"Let Puerto Rico Decide If It Wants to Be a State"
(03/04/98, Copyright Newsday Inc., 1998)
Beginning today, Congress will ponder the fate of Puerto Rico - but for weeks now, the hot air has been howling at gale force.
The question before the House is pretty simple: Should the United States establish a plebiscite process to let Puerto Rican voters choose one of three options - independence, statehood or continuation of commonwealth status? The correct answer is also simple: The island's 3.8 million residents deserve a chance to determine their future. Congress should start the plebiscite process.
It probably will. After all, House Speaker Newt Gingrich (R-Ga.) and Minority Leader Richard Gephardt (D-Mo.) back the plan.
Just the same, the proposal has stirred up some treacherous crosscurrents. Rep. Nydia Velazquez (D-Brooklyn) opposes it because she thinks it's biased toward statehood. Rep. Gerald Solomon (R-Queensbury) reportedly worries that the United States is creating its own version of the Quebec dilemma. Rep. Jose Serrano (D-Bronx), who favors the bill, wants to let Puerto Ricans who reside off the island cast votes on its fate. Politicians from small states worry about a dilution of their Senate voting power if statehood happens, while others fret about losing congressional seats (Puerto Rico would get six of the 435).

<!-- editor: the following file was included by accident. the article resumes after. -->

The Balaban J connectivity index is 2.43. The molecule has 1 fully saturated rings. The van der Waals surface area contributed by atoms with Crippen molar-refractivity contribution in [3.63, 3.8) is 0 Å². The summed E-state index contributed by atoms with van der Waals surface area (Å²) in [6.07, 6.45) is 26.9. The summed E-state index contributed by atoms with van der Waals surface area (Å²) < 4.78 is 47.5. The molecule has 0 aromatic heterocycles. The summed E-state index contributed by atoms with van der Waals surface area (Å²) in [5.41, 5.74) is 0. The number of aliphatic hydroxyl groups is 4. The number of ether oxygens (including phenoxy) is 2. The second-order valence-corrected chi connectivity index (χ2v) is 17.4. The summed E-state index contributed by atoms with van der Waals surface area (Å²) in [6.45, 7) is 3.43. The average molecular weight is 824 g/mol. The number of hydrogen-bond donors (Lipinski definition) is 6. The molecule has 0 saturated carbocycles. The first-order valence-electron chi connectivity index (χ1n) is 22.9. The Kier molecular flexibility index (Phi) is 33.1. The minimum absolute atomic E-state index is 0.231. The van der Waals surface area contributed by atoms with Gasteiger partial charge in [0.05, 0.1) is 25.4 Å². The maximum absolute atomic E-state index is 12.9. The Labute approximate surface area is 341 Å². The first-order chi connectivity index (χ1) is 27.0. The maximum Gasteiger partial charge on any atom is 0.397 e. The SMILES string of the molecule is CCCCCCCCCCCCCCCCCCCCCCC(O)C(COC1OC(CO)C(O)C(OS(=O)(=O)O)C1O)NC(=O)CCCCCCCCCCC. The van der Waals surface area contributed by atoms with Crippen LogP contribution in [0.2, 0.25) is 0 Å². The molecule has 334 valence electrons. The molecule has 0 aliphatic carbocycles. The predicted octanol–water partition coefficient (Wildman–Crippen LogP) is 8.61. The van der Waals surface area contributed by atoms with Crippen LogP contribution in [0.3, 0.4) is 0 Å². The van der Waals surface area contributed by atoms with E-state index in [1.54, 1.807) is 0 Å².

In addition, some Republicans worry that only Democrats would represent the state. Some conservatives think the nation would see a serious erosion of its common culture.
Never mind. While many of these anxieties merit discussion, only two big complications are likely to pop up this week: a plan to make English the official language of instruction in the United States and an amendment to let mainland Puerto Ricans cast votes in the plebiscite. Neither is good. The English-only measure would kill statehood in its tracks. As for the voter proposal, why should a Bronx resident be allowed to vote on a question that could extend U.S. taxation to a resident of San Juan? Sorry, but that's un-American.